Find out about Norfolk's history at the Olympics
- Credit: Archant
The eyes of the sporting world will be on Tokyo for the next two weeks. Brendon Byrne takes a look at our region's history in the Olympic Games.
Norfolk has had several athletes who have competed in the Olympic Games.
The first was Stanley Fuller who competed in the 100m at the Los Angeles games in 1932.
The Great Yarmouth sprinter won his place in the team after competing in the British Championships at Stamford Bridge and at that time there was a huge crowd.
In those days sprinters used to take a trowel to meetings and dig a hole in the cinders. This was so that their feet could then fit in the hole and carry out a sprint start, hence the expression still used to today of “take to your marks”.
Stanley was very modest about his achievements. He said that the trip to Los Angeles started with a boat trip to New York and then a two-day rail journey to the west coast. He was a businessman in Great Yarmouth after his Olympic exploits.
Norfolk sailor Christopher Boardman won a gold medal at the Berlin Olympics in 1936 as a crew member and helmsman of the British boat Lalage in the six-metre class. Boardman was uncomfortable about the Nazi regime and refused to go to the medal presentation by Adolf Hitler,
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Anne Pashley went to school in Yarmouth and her father taught maths at Yarmouth Grammar School. Her talent as a runner was spotted and developed by Tom Parke at the Wellesley. She competed in both the Commonwealth Games and the European Championships.
Anne was selected for the 1956 games in Melbourne in the 100m. She won a silver medal in the 4 x 100m relay and is the only Norfolk athlete to have won an Olympic medal and she is the only Norfolk athlete to have made a record. After her athletics career she trained as an opera singer and had a very successful career and sung on a number of records. Anne was invited back to Great Yarmouth in 2006 to celebrate the 50th anniversary of her Olympic selection.
The Parke connection continues. Both Mike and Mary Tagg were selected for the Mexico Olympics in 1968. Both went to Thorpe Grammar School and they joined the Yarmouth club where they were trained initially by Parke. Mary reached the semi-final of the 400m and married sub four-minute miler Andy Green. Mike finished 13th in the 10,000m and said that the altitude of Mexico didn’t present too much of a problem for him.
His athletics career blossomed and he was a formidable cross country and road runner. Mike won the National Cross Country Championship and the International Cross Country, the forerunner of the World Championship as it is now. He still lives locally but is not in the best of health. Mike and Mary are the only brother and sister duo to have represented Great Britain in athletics at the Olympics.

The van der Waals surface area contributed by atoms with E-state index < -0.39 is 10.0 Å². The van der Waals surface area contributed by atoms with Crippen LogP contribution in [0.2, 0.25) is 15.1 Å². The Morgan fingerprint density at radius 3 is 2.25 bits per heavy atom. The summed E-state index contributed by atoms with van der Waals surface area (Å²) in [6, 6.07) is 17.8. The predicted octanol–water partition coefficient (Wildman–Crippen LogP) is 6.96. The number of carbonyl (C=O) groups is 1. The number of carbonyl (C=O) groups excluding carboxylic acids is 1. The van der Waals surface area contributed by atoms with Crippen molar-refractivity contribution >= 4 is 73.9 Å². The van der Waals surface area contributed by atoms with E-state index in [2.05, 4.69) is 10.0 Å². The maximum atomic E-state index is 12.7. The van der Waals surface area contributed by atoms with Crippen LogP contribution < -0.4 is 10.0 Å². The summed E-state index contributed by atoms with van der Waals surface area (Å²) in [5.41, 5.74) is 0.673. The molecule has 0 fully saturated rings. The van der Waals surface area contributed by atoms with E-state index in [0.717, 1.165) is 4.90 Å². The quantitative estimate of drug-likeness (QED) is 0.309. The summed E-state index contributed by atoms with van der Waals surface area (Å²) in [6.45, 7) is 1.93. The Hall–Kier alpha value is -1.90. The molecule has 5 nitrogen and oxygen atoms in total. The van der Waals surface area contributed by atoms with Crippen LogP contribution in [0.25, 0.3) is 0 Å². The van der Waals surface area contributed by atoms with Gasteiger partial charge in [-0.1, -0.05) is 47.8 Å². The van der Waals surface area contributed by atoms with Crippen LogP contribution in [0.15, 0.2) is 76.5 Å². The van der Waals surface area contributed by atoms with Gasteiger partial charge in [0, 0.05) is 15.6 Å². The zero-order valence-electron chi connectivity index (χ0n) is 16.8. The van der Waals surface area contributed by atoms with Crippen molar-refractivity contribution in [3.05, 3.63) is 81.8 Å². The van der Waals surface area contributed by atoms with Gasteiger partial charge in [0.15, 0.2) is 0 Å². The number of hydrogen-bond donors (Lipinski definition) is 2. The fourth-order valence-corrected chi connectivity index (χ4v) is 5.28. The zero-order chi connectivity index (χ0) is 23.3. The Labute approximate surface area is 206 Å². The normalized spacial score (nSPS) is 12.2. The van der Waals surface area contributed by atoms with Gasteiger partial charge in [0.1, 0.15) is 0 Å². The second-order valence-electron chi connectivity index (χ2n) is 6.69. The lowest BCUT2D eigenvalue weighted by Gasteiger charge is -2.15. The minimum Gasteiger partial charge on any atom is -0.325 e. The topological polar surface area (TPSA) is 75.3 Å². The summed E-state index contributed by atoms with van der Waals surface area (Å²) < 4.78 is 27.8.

Sharon Page, from Gorleston competed at the Seoul 1988 Olympics, clocking a personal best time of 64.75 seconds in the heats of the 100m backstroke but it was not good enough to make it through to the final.
Thetford archer Jo Franks was also in South Korea as she came seventh and she would later compete at the Barcelona games four years later, finishing 36th in the individual event and 13th in the team standings.
Kath Johnson, from King’s Lynn, has competed in three Olympics, picking up a bronze medal in 1992 with the Team GB hockey side. She missed the decisive penalty flick in the bronze medal shoot-out in Atlanta in 1996 with Holland and was also part of the squad in Sydney 2000.
Paul Evans is well known in local athletic circles. He attended Wymondham High School and started in athletics with Norfolk Olympiads. He was not very successful in the early days and, like many young athletes, left the sport.
After a charity run in his twenties his real talent in the sport became clear. He made his Olympic debut at Barcelona in the 10,000m. He qualified from his heat and a few days later took part in the final. He said: “It was the experience of a life time and was something I will never forget.”
The experience was repeated in 1996 in Atlanta, and there were heats for the 10,000 again. Paul was a very successful marathon runner, finishing third in the London Marathon and second in New York. His performance in winning the Chicago Marathon in 1996 in 2:08:52 is still one of the fastest ever by a British athlete. The Yarmouth connection is there again as he did most of his track sessions at the Wellesley.
Barbara Parker attended Springwood High School in King’s Lynn and was successful through the athletic age groups. Her running career really took off when she went to America. She represented Britain at the 2008 Olympics in Beijing and again at London in 2012 in the steeplechase.
The British steeplechase record is still hers after running 9:24.24 seconds at Eugen in the USA in 2012. Barbara lives in the southern USA at present.
The star of London from our region’s point of view was Anthony Ogogo, who won a bronze medal after making it to the semi-finals before losing out to Brazilian Esquiva Falcão Florentino.
Colin Oates, from Diss, competed at two Olympics in Judo. He made it to the quarter-final stage in London before going out in the last 32 stage in Brazil.
Dereham high jumper Chris Baker, who now lives in Manchester, also competed at the Rio Olympics finishing in 16th place.
Sophie McKinna, Charley Davison and Lauren Hemp will all shortly be adding their names to the list of athletes from our region that can call themselves Olympians.